Mjhancock's Reviews > Starfish

Starfish by Peter Watts
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U_50x66
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Jun 30, 12

bookshelves: bio-tech, canadian-lit, sci-fi
Read in June, 2012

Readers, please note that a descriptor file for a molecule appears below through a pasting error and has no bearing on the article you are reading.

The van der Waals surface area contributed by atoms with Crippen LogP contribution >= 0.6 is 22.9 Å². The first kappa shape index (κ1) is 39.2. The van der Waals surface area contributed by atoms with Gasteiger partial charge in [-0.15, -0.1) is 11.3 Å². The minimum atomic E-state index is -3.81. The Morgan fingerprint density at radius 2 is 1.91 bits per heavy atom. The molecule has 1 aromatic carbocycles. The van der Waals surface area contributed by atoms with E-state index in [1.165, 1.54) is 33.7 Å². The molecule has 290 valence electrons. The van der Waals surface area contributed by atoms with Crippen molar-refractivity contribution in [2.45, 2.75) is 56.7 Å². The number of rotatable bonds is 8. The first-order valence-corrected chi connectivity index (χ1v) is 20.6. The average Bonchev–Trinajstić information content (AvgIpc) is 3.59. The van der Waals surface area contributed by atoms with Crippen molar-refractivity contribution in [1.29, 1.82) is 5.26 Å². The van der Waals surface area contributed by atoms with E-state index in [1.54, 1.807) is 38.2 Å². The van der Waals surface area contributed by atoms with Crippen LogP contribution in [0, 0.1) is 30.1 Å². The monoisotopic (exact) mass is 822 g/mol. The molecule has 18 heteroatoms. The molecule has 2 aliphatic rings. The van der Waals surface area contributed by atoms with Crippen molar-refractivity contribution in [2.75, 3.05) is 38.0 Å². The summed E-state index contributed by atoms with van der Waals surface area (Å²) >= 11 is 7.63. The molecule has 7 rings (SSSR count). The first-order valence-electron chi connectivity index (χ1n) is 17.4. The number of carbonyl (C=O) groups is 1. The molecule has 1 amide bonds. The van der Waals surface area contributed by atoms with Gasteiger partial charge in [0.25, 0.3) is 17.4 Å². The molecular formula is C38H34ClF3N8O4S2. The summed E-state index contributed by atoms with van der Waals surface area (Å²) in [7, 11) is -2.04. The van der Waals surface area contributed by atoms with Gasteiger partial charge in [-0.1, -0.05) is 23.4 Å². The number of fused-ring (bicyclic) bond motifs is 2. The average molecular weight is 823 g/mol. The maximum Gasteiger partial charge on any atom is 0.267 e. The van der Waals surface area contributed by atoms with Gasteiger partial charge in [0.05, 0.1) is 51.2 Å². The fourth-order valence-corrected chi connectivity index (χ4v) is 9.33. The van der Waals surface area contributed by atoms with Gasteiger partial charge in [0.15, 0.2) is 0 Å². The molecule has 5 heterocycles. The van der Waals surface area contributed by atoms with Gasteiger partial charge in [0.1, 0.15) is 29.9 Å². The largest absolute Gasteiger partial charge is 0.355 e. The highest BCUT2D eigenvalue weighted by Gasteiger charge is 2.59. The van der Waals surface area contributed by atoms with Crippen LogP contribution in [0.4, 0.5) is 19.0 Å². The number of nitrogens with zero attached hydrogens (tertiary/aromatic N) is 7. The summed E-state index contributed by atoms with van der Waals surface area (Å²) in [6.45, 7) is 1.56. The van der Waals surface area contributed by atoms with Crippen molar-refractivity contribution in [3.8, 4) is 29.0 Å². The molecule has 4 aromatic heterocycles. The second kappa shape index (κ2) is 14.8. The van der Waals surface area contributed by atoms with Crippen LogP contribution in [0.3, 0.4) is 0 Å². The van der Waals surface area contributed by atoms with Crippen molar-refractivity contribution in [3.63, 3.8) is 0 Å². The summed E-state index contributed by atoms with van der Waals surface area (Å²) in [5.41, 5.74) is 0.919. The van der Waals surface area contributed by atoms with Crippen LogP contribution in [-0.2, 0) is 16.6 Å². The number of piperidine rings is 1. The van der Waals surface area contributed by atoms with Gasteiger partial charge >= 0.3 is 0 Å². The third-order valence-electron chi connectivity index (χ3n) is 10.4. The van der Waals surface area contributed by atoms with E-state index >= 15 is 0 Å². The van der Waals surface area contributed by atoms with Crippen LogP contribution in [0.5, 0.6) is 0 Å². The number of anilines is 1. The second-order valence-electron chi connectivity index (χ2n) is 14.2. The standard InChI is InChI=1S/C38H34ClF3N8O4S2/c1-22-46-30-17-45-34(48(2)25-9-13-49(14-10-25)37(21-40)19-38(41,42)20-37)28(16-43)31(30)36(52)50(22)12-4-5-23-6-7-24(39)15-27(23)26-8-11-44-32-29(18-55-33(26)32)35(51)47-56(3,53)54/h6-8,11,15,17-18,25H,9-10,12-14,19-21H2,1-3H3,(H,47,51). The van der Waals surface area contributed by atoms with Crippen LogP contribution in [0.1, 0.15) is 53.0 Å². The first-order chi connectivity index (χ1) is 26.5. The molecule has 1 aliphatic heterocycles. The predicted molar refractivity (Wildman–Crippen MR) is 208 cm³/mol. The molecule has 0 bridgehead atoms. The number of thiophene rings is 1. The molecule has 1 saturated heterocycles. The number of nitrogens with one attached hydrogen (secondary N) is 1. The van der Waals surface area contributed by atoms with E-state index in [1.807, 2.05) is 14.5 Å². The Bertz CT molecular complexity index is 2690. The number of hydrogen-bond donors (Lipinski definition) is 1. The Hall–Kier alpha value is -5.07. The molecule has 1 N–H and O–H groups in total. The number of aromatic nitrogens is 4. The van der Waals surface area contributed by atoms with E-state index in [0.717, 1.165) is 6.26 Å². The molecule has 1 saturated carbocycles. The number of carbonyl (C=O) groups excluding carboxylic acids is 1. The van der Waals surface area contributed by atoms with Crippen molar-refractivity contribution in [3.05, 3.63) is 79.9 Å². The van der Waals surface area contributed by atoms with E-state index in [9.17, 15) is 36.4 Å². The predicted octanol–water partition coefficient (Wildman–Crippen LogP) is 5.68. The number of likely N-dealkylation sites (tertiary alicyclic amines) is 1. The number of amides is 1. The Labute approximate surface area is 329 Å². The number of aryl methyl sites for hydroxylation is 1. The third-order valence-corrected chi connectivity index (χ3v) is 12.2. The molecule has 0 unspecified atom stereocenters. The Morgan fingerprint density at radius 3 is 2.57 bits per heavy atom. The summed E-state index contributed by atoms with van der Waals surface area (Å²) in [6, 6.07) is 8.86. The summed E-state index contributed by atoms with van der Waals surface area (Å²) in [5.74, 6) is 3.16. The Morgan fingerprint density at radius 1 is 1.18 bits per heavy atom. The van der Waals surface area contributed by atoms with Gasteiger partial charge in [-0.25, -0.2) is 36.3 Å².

In the near future, a corporation sets underwater energy stations in the world's biggest ocean trenches, and staffs them with people deliberately chosen for their social dysfunctions, as it's determined that the socially dysfunctional stand the best chance of surviving mentally under the living conditions. The first two thirds or three quarters of the book focus on the characters populating this underwater world, and it's the book's strength. The harsh environment, social deprivation, and corporate callousness reminds me of the movie Moon, and that's high praise, as far as I'm concerned. Watts really delves into the psychology of his characters, and what it means for them to live in this underwater environment. It's not a cure-all for their other problems, but it does grant them new perspectives. And I really liked the sinister corporation aspect, as it works well with some socioeconomic critiques I've been reading; if someone in our capitalist-driven system found a way to translate the socially maladjusted into use-value profit, wouldn't we do it? And that of course leads to more speculation on what it means to be "well" and useful to begin with. The big fault of the book is that there's a huge plot shift in the later portion, one that doesn't sit well with the established themes. I originally gave this book a lower rating before I found out it had sequels, just because it felt like such a jarring change from what came before. If Watts is continuing on this plot course, I'll give him the benefit of the doubt. The ending doesn't really whet my appetite for more stuff taking place in this world, but I admire what Watts set up here.
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